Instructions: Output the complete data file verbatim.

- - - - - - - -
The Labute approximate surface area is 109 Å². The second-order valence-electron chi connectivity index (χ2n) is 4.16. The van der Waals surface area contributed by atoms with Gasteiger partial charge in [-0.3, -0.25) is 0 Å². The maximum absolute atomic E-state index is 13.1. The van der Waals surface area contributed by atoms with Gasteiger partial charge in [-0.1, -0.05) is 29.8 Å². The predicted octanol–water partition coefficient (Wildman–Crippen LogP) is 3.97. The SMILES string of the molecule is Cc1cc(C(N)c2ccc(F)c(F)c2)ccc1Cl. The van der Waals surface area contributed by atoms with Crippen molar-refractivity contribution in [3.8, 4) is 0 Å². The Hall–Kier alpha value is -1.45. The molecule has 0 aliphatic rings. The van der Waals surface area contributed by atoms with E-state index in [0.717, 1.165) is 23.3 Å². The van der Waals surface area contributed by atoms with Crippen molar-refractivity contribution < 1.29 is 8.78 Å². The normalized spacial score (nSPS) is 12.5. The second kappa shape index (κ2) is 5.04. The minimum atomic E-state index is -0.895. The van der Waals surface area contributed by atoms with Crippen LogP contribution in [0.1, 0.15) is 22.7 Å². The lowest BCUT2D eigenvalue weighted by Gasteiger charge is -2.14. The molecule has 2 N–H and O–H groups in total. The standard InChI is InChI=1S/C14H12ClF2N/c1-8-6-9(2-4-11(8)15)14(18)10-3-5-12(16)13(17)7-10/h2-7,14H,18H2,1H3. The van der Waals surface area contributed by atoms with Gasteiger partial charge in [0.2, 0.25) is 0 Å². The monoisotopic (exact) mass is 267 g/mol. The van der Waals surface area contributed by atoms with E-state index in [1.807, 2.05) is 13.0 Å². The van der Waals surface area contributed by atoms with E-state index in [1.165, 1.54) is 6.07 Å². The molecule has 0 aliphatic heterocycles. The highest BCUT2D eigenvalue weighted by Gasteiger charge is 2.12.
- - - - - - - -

The Labute approximate surface area is 109 Å². The second-order valence-electron chi connectivity index (χ2n) is 4.16. The van der Waals surface area contributed by atoms with Gasteiger partial charge in [-0.3, -0.25) is 0 Å². The maximum absolute atomic E-state index is 13.1. The van der Waals surface area contributed by atoms with Gasteiger partial charge in [-0.1, -0.05) is 29.8 Å². The predicted octanol–water partition coefficient (Wildman–Crippen LogP) is 3.97. The SMILES string of the molecule is Cc1cc(C(N)c2ccc(F)c(F)c2)ccc1Cl. The van der Waals surface area contributed by atoms with Crippen molar-refractivity contribution in [3.8, 4) is 0 Å². The Hall–Kier alpha value is -1.45. The molecule has 0 aliphatic rings. The van der Waals surface area contributed by atoms with E-state index in [0.717, 1.165) is 23.3 Å². The van der Waals surface area contributed by atoms with Crippen molar-refractivity contribution < 1.29 is 8.78 Å². The normalized spacial score (nSPS) is 12.5. The second kappa shape index (κ2) is 5.04. The minimum atomic E-state index is -0.895. The van der Waals surface area contributed by atoms with Crippen LogP contribution in [0.1, 0.15) is 22.7 Å². The lowest BCUT2D eigenvalue weighted by Gasteiger charge is -2.14. The molecule has 2 N–H and O–H groups in total. The standard InChI is InChI=1S/C14H12ClF2N/c1-8-6-9(2-4-11(8)15)14(18)10-3-5-12(16)13(17)7-10/h2-7,14H,18H2,1H3. The van der Waals surface area contributed by atoms with Gasteiger partial charge in [0.2, 0.25) is 0 Å². The monoisotopic (exact) mass is 267 g/mol. The van der Waals surface area contributed by atoms with E-state index in [1.807, 2.05) is 13.0 Å². The van der Waals surface area contributed by atoms with E-state index in [1.165, 1.54) is 6.07 Å². The molecule has 0 aliphatic heterocycles. The highest BCUT2D eigenvalue weighted by Gasteiger charge is 2.12.